- Parliamentary Assembly
- Assembly debate on 25 January 2002 (8th Sitting) (see Doc. 9300, report of the Committee on Culture, Science and Education, rapporteur: Mr Birraux). Text adopted by the Assembly on 25 January 2002 (8th Sitting).
1. Many scientific topics are increasingly becoming the focus of public and political attention. Politicians are having to take decisions on scientific matters which have far-reaching implications for citizens’ everyday lives. Citizens are asking themselves questions, and they are also questioning the politicians who represent them. Politicians, who are at the interface between the public and the scientific world, must understand science in order to ensure that their decisions are as informed as possible and that they can subsequently explain their choices to the public.
2. Scientific communication has become a prime strategic tool because it provides information for both the public and the policy makers on developments in such sensitive areas as nuclear energy, pollution, bioethics and genetic engineering, the new information and communication technologies and the exploration of space. It can, however, be exploited either to promote a laboratory or to attract funding.
The Parliamentary Assembly has already addressed, in its Resolution 1083 (1996)
, the question of parliamentary assessment of scientific and technological choices.
4. If the public are inadequately, wrongly or incompletely informed, this may have adverse effects on science policy decisions, as a body of opinion that has (rightly or wrongly) been formed on a particular subject will influence policy makers, who are obliged to take account of public opinion or face losing out in the elections. Journalists have the right to question information given by scientists or companies and make independent investigations.
5. Likewise, the public has a right to complete and accurate information. It needs therefore to be constantly informed of scientific and technological developments. This helps to ensure a reasonable position on any research and development.
6. Although conferences, exhibitions and other events organised directly or indirectly by the scientific community have a part to play, the bulk of scientific information reaches the public through the media.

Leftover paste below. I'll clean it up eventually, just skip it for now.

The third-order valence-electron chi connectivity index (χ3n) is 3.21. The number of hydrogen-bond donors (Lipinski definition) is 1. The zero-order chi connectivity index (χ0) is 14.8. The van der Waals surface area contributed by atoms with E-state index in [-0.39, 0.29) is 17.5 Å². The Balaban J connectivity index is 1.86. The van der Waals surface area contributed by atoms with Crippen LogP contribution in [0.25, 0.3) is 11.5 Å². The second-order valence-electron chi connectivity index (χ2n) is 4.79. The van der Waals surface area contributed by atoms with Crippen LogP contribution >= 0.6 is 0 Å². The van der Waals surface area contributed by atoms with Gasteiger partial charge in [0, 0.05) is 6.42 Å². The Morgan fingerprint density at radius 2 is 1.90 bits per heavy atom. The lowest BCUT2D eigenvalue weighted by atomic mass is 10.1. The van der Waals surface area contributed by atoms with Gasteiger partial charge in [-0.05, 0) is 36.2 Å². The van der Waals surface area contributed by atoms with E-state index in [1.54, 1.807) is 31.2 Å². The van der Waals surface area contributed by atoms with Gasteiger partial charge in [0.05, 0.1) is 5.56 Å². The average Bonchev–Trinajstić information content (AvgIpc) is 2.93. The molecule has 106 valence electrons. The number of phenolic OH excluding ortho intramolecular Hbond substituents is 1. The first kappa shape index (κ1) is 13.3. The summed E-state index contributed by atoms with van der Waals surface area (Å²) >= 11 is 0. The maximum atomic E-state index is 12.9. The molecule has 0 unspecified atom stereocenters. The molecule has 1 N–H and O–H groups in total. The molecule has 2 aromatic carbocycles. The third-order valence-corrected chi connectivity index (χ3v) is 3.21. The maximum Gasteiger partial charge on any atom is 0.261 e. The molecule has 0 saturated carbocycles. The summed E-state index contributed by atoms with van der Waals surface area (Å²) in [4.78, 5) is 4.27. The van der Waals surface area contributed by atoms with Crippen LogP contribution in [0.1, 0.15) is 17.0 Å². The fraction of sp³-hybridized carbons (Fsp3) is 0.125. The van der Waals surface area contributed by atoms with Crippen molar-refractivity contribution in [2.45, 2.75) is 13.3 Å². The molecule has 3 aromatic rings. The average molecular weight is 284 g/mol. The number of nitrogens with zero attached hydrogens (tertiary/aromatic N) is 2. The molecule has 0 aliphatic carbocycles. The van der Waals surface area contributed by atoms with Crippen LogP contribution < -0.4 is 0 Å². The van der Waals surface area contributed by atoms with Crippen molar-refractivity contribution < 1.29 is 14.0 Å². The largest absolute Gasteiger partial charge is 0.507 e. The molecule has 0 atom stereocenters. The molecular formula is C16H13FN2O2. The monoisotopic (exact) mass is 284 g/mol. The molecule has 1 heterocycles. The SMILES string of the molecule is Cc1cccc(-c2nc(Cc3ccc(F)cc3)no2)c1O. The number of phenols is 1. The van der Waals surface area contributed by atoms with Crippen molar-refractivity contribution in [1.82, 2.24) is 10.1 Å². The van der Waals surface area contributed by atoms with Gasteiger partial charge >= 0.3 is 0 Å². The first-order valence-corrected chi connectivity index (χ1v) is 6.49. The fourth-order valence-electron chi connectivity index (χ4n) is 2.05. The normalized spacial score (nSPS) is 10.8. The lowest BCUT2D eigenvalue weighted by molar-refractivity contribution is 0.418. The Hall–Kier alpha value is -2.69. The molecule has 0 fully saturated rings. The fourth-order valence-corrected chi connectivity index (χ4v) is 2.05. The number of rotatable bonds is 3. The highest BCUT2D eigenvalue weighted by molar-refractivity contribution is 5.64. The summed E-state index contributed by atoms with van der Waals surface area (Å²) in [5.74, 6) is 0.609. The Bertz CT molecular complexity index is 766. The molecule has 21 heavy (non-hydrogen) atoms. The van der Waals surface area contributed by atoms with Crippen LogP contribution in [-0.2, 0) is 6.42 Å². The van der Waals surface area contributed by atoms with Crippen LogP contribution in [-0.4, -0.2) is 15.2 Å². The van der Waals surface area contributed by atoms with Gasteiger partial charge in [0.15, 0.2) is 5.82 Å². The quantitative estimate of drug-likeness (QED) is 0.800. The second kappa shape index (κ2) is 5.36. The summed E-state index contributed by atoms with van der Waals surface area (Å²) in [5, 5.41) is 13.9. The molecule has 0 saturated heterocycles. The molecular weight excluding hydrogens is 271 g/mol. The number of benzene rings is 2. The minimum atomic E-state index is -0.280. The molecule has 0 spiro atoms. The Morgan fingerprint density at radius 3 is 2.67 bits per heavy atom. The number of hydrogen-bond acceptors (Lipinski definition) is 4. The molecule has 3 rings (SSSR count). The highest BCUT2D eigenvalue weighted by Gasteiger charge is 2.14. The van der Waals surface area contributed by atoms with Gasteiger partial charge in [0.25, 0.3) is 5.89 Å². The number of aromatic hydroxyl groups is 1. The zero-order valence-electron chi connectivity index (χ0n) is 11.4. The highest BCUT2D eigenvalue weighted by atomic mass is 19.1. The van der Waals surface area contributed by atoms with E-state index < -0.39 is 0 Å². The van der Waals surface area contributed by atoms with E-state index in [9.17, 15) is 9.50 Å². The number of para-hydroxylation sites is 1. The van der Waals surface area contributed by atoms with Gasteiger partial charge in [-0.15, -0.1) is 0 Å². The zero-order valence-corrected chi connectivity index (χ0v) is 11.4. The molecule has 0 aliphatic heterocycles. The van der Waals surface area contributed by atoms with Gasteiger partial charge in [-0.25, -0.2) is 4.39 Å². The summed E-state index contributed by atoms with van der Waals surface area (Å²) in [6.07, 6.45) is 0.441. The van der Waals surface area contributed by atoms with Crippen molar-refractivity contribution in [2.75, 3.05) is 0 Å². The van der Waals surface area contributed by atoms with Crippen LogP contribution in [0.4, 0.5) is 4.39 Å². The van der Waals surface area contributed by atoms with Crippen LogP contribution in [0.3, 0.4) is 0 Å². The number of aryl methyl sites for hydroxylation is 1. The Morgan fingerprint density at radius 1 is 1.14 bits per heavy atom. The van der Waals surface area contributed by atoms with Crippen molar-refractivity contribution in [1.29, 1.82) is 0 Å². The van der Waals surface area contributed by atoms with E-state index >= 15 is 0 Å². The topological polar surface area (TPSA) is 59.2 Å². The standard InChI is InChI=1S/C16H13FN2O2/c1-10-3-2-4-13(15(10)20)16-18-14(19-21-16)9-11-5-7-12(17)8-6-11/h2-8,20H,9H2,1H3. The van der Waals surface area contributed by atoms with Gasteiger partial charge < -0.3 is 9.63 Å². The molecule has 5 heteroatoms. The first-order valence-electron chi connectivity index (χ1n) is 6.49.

7. Scientific journalists generally have sound scientific or technical training. This is not true of non-specialist journalists who deal occasionally with scientific matters. Any inaccuracy or misinterpretation of the information provided (resulting from the journalist’s inability to explain the subject or quite simply from a quest for sensationalism) will in all likelihood mislead, excite or needlessly alarm the public.
8. The scientific community and the media still fail to understand each other. Some scientists have a tendency to use journalists as mere intermediaries in order to publicise their work, whereas journalists criticise scientists for not communicating in language that people can understand.
The Assembly invites the governments of member states, scientists and the media to promote appropriate means of communicating scientific information at both national and European level, in order to ensure openness, transparency and balance, in particular:
a by prompting universities and scientific societies to develop communication training for scientists, on the model of the United Kingdom, where the British Psychological Society and the Committee on the Public Understanding of Science are actively involved in such work;
b by fostering the development and even the institutionalisation of regular contacts between science journalists and scientific circles, so that the two communities can get to know each other better;
c by encouraging the training of journalists in scientific communication, in particular by the setting up in all journalism schools of special sections to train science journalists;
d by supporting the setting up and the work of national associations of science journalists and their involvement in the work of the European Union of Science Journalists’ Associations;
e by providing public support for the specialist science press and encouraging mergers between publications in order to improve their quality, extend their readerships and enhance their reputation;
f by developing a permanent technical platform on the Internet, on the model of the American “Public Library of Science”, hosting scientific archives and fora for exchanges on various research topics;
g by encouraging representatives of the scientific community and the media to organise jointly events likely to be of interest to the general public in certain branches of science, such as laboratory open days, science weeks and thematic evenings on television.